The Surprising Reason Photography Is Dying on Instagram

If you’ve used Instagram in the past six months, you might have noticed the slow decline of photography on your feed. Reels are the main culprit of that change, but there’s more to it than you might think.

I’ve always had a tough relationship with Instagram for the photography experience, but it’s been the absolute best way for unlike artist and photographers alike to connect with a general audience, things such as Flickr, 500px, or Fstoppers, where the user base is sharp photographers. The audience and reach within Instagram has been absolutely massive, and it’s what made the platform unique. Instagram was a social media experience designed around photos, but it wasn’t restricted to just photographers; it simply allowed photographers to flourish and get their work in front of anyone and everyone. It’s allowed creatives like us to have a huge audience to potentially sell prints to, find a wedding photographer, discover new landscape photography locations, connect with models for your next photoshoot, and it even created an entire industry of lifestyle photographer.

That golden era is fading away, though, and in the past couple months, I’ve read countless threads online, heard from colleagues in the field, or just friends complaining about how bad the experience has become. Over past six months, they have pushed the know Reels, but did you they are paying people to make those reels?

Getting Paid by Instagram

The program is offered to business accounts randomly and has nothing to do with your current metrics from my observations. If you do get offered to be part of the Reels bonus program, it scales based on your current following and numbers, meaning if you have a massive following, you’ll need a lot more views to get the same payout. My initial offer was $1,200 for 1.09 million views over a 30-day period. Thankfully, the payouts are actually very fairly scale.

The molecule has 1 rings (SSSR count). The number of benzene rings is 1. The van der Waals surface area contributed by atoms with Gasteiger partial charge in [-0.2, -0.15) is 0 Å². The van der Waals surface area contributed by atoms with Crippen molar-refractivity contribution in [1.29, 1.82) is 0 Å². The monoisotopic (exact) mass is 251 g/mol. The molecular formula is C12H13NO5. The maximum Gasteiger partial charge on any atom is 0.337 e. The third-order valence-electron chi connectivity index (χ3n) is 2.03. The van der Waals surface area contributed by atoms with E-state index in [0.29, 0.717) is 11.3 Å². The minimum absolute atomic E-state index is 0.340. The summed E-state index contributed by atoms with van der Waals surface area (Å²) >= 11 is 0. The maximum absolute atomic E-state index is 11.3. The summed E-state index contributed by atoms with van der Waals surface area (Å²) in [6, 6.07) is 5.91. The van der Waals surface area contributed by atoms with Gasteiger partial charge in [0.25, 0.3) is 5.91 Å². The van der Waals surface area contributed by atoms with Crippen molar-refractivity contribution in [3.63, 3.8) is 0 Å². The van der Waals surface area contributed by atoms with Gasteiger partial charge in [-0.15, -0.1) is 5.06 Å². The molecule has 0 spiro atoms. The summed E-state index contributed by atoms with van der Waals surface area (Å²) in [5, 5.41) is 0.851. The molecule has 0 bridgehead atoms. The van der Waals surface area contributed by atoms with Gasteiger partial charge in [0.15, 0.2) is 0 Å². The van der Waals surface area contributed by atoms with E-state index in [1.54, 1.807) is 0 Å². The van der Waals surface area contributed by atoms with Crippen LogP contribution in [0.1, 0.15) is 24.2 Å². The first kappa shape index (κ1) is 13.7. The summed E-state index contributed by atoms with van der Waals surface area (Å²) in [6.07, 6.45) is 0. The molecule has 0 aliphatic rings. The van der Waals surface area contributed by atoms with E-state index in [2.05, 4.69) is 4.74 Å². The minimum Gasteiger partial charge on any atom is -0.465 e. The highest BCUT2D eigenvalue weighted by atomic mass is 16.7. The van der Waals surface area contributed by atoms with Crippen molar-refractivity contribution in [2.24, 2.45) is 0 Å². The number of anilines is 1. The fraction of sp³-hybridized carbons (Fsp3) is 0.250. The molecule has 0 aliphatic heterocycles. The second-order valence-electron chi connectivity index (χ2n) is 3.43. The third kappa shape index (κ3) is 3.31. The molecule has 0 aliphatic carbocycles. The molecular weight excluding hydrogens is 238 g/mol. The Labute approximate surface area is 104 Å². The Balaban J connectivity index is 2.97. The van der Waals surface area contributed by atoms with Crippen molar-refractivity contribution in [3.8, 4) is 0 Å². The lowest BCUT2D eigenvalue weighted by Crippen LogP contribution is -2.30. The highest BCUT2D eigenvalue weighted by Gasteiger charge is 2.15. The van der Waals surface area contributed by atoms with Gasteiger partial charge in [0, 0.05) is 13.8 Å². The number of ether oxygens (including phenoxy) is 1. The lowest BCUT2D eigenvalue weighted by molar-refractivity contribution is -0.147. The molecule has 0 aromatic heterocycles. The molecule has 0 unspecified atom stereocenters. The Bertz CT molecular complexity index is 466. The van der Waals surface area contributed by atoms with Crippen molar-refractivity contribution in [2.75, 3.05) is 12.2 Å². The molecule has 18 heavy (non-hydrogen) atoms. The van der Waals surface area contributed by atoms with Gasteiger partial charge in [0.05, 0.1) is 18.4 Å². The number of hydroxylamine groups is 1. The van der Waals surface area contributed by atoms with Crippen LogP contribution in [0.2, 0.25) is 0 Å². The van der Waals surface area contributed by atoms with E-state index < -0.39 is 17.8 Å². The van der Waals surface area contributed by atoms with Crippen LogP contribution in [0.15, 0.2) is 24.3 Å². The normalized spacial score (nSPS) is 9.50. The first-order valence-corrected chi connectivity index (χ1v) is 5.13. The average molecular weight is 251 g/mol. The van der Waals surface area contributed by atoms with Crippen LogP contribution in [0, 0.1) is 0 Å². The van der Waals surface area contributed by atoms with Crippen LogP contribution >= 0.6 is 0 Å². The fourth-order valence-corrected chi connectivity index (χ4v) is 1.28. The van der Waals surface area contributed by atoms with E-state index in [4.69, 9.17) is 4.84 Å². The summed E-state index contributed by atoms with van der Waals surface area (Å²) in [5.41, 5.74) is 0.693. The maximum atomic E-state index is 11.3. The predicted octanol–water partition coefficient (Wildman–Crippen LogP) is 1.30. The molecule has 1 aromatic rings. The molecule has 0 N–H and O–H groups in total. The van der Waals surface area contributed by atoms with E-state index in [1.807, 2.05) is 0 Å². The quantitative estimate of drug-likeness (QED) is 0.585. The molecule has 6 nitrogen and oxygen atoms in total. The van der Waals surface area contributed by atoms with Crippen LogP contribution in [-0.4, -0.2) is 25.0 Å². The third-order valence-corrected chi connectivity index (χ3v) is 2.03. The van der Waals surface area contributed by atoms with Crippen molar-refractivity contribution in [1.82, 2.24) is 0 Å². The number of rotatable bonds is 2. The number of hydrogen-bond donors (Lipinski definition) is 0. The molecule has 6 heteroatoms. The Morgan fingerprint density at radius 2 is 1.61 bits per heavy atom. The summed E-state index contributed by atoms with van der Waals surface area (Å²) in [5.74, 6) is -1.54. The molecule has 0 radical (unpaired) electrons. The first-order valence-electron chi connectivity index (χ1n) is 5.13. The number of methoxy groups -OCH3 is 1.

With less than 20,000 views, I made over $200, meaning even if you’re someone with a small following, you can still earn a bit of extra money. Above, I have included a few of the progress pictures from my first month getting paid to make Reels, and you can get a sense of the scaling. Without analyzing it too closely, it seems like after the $200 mark, the payout becomes linear.

I ended up getting quite lucky. While the XPan is probably the most famous body, it’s far from the only panoramic camera useful in this role. In fact, there are a few instances where it’s less than ideal. Reels get pushed by the algorithm. I don’t know the science behind it, but we can make some educated guesses. Based on my observations, if your Reel gets saved and shared frequently, Instagram continues pushing it to more people. Watch time also matters, but that isn’t an insight provided by the metrics on Instagram. What’s different about Reels than photos, though, is that previously, you had to get on the Discover page to really have something blow up outside your following. Most Reels are seen by people who don’t even follow you. I don’t have a recording of the stats for this specific Reel from when I got the bonus for those views, but I’ve included what the current metrics are, keeping in mind that the majority of the views I got stopped shortly after my payout month.